Objective.—Closed-circuit oxygen rebreathers may provide high concentrations of oxygen at extremely low flow rates appropriate for field use with limited oxygen supplies. The performance of the preproduction, second-generation remote emergency medical oxygen (REMO2) system developed for Divers Alert Network was evaluated.
Methods.—The unidirectional circuit was made up of a solid, prepackaged CO2 scrubber canister (984 ± 14 [SD] g scrubber mass), standard 22-mm-inside-diameter anesthesia circuit hoses, 5-L breathing bag, 5-cm H2O positive end-expiratory pressure valve, and oronasal mask. Oxygen flow, inspired oxygen, expired CO2, peak inspired and expired mask pressures, time to reach scrubber canister saturation or “breakthrough” (postscrubber CO2 concentration reaching 3.8 mm Hg), and subject tolerance were measured under standard laboratory conditions.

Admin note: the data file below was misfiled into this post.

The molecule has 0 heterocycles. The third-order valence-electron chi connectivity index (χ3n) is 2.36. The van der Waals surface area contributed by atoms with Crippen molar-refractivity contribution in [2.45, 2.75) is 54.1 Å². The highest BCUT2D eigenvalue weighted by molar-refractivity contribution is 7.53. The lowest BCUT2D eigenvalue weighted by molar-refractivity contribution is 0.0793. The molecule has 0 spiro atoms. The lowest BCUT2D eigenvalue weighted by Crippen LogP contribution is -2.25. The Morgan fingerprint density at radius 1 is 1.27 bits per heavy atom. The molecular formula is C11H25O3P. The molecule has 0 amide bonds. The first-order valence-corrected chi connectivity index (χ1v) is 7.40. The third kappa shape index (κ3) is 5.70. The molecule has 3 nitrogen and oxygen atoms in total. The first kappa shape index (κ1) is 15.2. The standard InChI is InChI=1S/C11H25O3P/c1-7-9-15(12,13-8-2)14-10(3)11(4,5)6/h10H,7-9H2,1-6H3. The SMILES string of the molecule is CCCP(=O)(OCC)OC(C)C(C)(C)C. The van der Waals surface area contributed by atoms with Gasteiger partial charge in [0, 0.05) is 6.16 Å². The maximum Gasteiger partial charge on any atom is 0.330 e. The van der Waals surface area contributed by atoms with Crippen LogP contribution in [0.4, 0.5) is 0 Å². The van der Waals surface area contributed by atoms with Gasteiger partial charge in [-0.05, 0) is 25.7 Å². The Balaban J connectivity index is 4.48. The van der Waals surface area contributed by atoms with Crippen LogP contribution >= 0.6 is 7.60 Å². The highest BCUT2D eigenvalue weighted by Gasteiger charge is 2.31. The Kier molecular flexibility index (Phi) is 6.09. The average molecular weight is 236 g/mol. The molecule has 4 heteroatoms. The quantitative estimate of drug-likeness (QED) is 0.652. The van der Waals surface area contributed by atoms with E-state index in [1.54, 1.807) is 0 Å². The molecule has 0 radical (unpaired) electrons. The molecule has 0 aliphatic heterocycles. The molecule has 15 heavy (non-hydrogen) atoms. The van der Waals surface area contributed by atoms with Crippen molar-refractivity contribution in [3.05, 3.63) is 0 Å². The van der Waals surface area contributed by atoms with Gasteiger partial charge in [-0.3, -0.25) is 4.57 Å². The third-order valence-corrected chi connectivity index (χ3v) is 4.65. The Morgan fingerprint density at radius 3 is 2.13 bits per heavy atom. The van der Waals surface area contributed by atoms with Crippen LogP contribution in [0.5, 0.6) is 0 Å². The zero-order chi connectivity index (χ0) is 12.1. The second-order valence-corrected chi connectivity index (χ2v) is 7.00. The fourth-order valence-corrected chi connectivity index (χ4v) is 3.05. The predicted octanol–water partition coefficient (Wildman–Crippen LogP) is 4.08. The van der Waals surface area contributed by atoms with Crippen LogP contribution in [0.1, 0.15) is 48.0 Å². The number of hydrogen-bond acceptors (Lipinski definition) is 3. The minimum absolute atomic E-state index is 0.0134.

Results.—Six trials were completed using healthy volunteers (94.7 ± 19.6 kg). Five of the 6 completed trials did not reach breakthrough at the planned trial limit of 8 hours. Mean average oxygen flow rate was 1.00 ± 0.17 L·min−1. Mean peak inspired and expired mask pressures were −5.0 ± 1.9 and 6.5 ± 1.9 cm H2O, respectively. Subjects generally reported good tolerance to circuit breathing.
Conclusions.—The second-generation REMO2 was well tolerated by healthy subjects during 8-hour laboratory evaluation trials. The device provided high mean inspired oxygen fractions at low mean oxygen flow rates, relatively modest mean maximal inspired and expired pressures, and excellent scrubber canister duration. Further evaluation of field performance with a patient population is warranted.